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Hayse: Fund SEATS in new budget

BY GUEST COLUMN | MARCH 25, 2013 5:00 AM

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The cities of Iowa City and Coralville were irresponsible in not thinking about paying for para-transit when they were developing their budgets. According to the Johnson County Board of Supervisors, the cities were told in September 2012 that Johnson County would significantly reduce its funding to subsidize SEATS for both of these cities.

My question is, why didn’t people figure out a plan? Why did the county have to cut funding before there was another plan in place? As a person with a disability, I feel discriminated against.

Even worse, my needs and the needs of others who have utilized SEATS have been pushed aside to build an animal shelter. Our leaders are not prioritizing appropriately the way that they spend money. Funding for SEATS continues to be a problem that needs to be solved permanently. It is a wonderful program that Iowa City, Coralville, and Johnson County should be proud of and should support as a model for the rest of the country.

As it is now structured, SEATS is a model. If the powers that be are allowed to restructure it, fewer people are going to fewer places. What the American with Disabilities Act mandates is minimal.

What the county has subsidized has exceeded what the ADA mandates. People who pay taxes are worried that if Iowa City and Coralville pick up the tab, their taxes will go up. So I am getting emails stating that it’s OK to cut Sunday services.

Therefore, people who choose to go to worship via SEATS are no longer going to have that option. I know for myself that I no longer have the option to transfer into a car because my disability has progressed. I am sure there are others. Curb-to-curb service or having individuals wait at bus stops is just not feasible for so many people with varying degrees of disability both physical and cognitive. They need the extra support so they can participate and contribute to community life.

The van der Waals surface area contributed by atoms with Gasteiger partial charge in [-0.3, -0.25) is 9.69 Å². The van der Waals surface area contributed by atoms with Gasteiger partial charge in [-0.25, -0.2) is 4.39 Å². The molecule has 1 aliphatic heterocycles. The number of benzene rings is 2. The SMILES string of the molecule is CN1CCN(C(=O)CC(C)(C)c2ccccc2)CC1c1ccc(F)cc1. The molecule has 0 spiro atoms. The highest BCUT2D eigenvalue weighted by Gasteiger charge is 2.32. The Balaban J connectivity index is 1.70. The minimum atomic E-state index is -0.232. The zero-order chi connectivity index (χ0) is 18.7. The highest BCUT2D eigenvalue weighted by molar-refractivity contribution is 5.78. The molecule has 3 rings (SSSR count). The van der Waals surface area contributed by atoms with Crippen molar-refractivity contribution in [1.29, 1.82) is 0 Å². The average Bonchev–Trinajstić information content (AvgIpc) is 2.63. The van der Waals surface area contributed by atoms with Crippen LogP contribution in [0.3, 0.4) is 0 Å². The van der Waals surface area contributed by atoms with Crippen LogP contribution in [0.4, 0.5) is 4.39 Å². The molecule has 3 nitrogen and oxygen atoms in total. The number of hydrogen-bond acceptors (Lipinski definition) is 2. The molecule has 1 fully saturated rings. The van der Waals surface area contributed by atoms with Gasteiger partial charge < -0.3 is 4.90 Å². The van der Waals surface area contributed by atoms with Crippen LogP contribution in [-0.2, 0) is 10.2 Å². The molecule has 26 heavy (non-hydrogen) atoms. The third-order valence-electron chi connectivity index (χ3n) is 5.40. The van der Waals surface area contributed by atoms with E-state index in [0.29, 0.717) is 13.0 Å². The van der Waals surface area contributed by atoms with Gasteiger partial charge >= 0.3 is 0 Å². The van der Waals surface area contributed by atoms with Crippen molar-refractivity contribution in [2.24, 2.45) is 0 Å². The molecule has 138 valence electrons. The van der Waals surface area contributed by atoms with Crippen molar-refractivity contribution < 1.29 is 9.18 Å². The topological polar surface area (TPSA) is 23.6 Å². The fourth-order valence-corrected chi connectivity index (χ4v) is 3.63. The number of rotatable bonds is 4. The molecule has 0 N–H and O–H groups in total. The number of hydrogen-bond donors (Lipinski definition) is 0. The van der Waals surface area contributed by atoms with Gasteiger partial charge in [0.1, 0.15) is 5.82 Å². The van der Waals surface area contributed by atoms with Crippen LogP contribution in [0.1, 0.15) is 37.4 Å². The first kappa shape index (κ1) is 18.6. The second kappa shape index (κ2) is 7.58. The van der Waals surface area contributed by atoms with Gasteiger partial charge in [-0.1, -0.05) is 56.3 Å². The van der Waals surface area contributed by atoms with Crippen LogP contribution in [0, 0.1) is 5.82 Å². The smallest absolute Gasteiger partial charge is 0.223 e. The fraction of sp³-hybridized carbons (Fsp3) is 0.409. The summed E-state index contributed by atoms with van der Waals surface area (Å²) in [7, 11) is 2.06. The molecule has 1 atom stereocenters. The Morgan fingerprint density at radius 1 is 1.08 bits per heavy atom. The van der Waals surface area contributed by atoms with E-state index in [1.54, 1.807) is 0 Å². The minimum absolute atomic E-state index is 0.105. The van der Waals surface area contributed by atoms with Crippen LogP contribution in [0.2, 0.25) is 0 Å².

I fought the fight more than 20 years ago to get the ADA passed. It is infuriating to know that still, 20 years later, we are referred to as the “silent minority.” How many times do we have to prove that the quality of our lives is as important as the quality of those who do not experience disabilities. I know it’s a hard job for me just to get up, get dressed, brush my teeth, eat, and get my coat on to get out the door. I am so happy to see the friendly face at my door after my first initial struggle. I am not the only one that has these types of struggles and delays in activities of daily living just to make it to the door on time.

The mere suggestion that we’re going to turn back time and regress our transportation services is crazy. Sometimes, I feel like taking all the councilors’ and the supervisors’ car keys away for a week and see how they can negotiate getting to work, their meetings, the grocery store, and having a social life.

Of course, this is illegal, so I cannot do it. But I am damn sure if it happened, they would think harder about how important para-transit is and would empathize more with those who use it on a daily basis. Also, they would realize how lucky they are to have a para-transit program such as SEATS in their community. I have lived in other cities. Getting a ride on time is a great service. It should be a right, not a luxury. Having SEATS funding and services reduced feels like a violation of our rights. This is personal, and it hurts. It hurts to be left behind in the dust.

Casey Hayse
Johnson County resident


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